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NPR

Reclaiming Blackness: NPR's 'Latino USA' Dives Into What It Means To Be Afro-Latino

"Do the work, know your history." 

Afro-Latinidad hasn't always been the easiest term to classify or describe. But luckily the latest episode of NPR's "Latino USA Roundtable" offered some insight on what it means to be both black and Latino/a.

On the show, host Maria Hinojosa, sat down with four media influencers, including VIBE's own Senior Editor, Marjua Estevez; Amilcar Priestley, co-director of the Afro-Latino Festival and director of the Afro-Latino Project; M. Tony Peralta, contemporary artist and owner of the Peralta Project; and Jamila Brown, owner of HUE, to discuss their experiences identifying as Afro-Latino/a and to also get to the bottom of who gets to actually claim the label.

"For me, I spent the better part of my adolescent years in Florida, in the south. I was anything but Dominican over there. Everywhere I went I was a mixed person," Marjua said of her first memory of realizing she was Afro-Latina. "They had a bunch nicknames for me except for what I was. And that was conflicting. I had huge identity issues coming up. But when I walked into the world, people perceived me in many different ways. And at 19 going on 20, was the first time there was a book available that I picked up and learned about my Dominican history. It’s a shame that it took me 20 years to have access to something like that."

As the conversation progressed, the influencers began to peel back the layers of what qualifies someone as Afro-Latino. "To me when it’s visible because when it’s visible that’s when you’re discriminated against," M. Tony Peralta said, to which many others agreed. "As Afro-Latinos we do have black experiences in our home country and we do face the same kind of barriers and discrimination. It’s really about that. It’s about culturally where do you come from? Who do you hold dear," Jamila Brown added.

"We have the frame work for an Afro-Latino movement in the United States," Amilcar said as the conversation began to wrap up. "I don’t necessarily think there is one yet, but we have to get to that point. There needs to be somewhere down the line, a platform." In their final discussion of Afro-Latinidad, Tony suggested that being Afro-Latina comes in many different shades. "People need to show the spectrum of Afro-Latinas… Show the beautiful rainbow of what it means to be Afro-Latino.

Listen to the full podcast episode below.

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Stephen Curry Inspired By 9-Year-Old To Provide Curry 6 Shoes For Girls

Proving to be more than just an expert shooter from the free-throw line, Stephen Curry has managed to do right by the majority of the people in his life, including a young girl he's never met.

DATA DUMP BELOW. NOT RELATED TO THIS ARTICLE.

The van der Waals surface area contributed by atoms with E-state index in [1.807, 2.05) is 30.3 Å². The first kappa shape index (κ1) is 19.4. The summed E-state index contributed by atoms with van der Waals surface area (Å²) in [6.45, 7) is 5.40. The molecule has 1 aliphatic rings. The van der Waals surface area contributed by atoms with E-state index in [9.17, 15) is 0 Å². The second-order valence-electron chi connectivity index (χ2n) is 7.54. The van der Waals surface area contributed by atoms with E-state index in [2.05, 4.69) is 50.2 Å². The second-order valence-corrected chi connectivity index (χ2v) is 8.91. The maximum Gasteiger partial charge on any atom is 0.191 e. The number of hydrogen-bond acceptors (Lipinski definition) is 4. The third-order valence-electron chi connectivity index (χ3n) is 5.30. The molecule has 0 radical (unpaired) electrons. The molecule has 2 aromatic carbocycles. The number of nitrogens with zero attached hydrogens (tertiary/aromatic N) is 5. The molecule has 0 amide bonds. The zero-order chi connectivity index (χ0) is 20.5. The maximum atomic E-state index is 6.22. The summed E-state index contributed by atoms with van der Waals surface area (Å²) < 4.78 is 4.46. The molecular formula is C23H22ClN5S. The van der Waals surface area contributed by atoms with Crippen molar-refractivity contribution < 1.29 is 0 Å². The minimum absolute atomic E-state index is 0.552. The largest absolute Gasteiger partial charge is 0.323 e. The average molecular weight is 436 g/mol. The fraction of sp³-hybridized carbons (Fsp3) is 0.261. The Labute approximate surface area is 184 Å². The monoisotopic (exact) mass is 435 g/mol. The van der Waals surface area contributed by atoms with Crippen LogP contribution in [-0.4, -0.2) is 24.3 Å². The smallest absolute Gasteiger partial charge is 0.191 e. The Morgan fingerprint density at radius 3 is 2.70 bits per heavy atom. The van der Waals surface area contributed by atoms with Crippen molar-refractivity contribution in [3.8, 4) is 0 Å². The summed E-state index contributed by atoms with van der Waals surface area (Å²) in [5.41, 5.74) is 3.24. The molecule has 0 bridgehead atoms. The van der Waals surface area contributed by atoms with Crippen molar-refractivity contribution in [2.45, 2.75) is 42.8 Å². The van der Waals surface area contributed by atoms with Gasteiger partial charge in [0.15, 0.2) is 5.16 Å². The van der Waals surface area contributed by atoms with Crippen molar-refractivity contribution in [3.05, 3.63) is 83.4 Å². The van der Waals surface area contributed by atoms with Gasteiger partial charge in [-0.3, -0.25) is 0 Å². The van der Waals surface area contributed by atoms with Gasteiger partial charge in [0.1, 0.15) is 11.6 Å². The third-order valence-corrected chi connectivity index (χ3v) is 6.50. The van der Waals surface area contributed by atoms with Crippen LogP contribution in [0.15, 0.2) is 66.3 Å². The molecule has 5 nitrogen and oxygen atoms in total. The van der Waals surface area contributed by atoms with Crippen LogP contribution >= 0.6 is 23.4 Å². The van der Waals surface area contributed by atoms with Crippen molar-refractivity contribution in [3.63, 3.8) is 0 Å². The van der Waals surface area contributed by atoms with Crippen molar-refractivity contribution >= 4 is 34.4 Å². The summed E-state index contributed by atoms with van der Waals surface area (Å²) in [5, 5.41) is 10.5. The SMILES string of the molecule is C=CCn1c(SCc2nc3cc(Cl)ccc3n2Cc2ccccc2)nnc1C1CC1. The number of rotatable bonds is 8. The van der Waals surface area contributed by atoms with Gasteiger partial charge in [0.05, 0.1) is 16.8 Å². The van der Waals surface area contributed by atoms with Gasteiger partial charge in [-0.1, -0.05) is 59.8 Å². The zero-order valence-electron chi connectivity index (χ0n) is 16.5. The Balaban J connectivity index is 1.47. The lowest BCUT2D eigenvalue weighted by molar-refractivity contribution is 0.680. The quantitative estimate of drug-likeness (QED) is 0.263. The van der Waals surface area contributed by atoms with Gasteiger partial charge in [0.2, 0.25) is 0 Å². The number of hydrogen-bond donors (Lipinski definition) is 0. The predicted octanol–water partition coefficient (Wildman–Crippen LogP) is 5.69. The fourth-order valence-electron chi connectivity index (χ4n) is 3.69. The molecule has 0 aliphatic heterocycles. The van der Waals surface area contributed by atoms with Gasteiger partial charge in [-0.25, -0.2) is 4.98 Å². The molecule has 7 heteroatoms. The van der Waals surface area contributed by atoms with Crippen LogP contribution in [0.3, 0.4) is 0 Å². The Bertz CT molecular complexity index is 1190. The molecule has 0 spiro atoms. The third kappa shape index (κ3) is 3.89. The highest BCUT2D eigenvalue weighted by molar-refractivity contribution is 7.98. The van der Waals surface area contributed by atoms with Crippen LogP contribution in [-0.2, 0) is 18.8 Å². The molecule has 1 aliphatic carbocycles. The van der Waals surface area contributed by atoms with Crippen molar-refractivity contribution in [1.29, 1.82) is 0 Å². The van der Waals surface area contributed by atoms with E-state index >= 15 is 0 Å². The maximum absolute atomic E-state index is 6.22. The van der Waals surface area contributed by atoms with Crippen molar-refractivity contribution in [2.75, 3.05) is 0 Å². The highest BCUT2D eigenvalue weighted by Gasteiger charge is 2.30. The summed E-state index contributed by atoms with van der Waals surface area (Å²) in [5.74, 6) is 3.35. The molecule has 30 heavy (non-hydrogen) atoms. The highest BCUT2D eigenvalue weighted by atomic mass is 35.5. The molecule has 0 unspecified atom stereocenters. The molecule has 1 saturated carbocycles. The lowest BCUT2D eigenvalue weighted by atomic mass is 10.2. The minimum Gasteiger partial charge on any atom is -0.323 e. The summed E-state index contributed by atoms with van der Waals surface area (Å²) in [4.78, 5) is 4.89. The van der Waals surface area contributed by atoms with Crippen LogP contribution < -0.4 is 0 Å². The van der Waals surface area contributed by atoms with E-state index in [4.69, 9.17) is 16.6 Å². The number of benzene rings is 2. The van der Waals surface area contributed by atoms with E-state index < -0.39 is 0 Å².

After receiving a handwritten letter from 9-year-old Riley Morrison, the precocious kid pointed out one minor issue with the Golden State Warrior's latest Curry 5 shoes — the sneakers were not manufactured in girls' shoe sizes.

hey @stephencurry30 can u help? pic.twitter.com/3jwuEc776B

— Liz Plank (@feministabulous) November 26, 2018

"My dad and I visited the Under Armour website and were disappointed to see that there were no Curry 5s for sale under the girl's section," the aspiring basketball player wrote.

Quickly swooping in for the save, the 30-year-old athlete responded with a written note, saying, "I appreciate your concern and have spent the last 2 days talking to Under Armour about how we can fix the issue." Continuing the letter, the father-of-three went on to say, "I am going to send you the Curry 5's now and you will be the first kid to get the Curry 6."

pic.twitter.com/2Yhz69rysE

— gu-c (@guchawney) November 29, 2018

In a statement to VIBE, Dean Stoyer, VP, Global Brand Communications for Under Armour explained the shoes were intended to be worn by girls and boys.

"Thanks to Riley and Stephen, we’re correcting a simple yet critical error. We’ve actually offered Curry signature footwear in youth sizing for boys and girls since the initial Curry 1; however, labeling that youth sizing for “Boys” and not designating for boys and girls, was simply wrong," he said. "Beginning now and moving forward our youth sizes will be properly labeled on UA.com to reflect co-gender “Grade School” sizing, and on boxes beginning with the first youth sizes of the Curry 6 delivering this spring."

Working diligently to correct the mistake, Curry proceeded to invite the young fan to an event for International Women's Day in March.

Looks like everyone wins, including Riley and girls all over the nation.

READ MORE: Stephen Curry And Viola Davis To Executive Produce 'Emanuel' Doc On Church Shooting

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Wu-Tang Clan Taps Teyana Taylor To Model New Lipstick Collab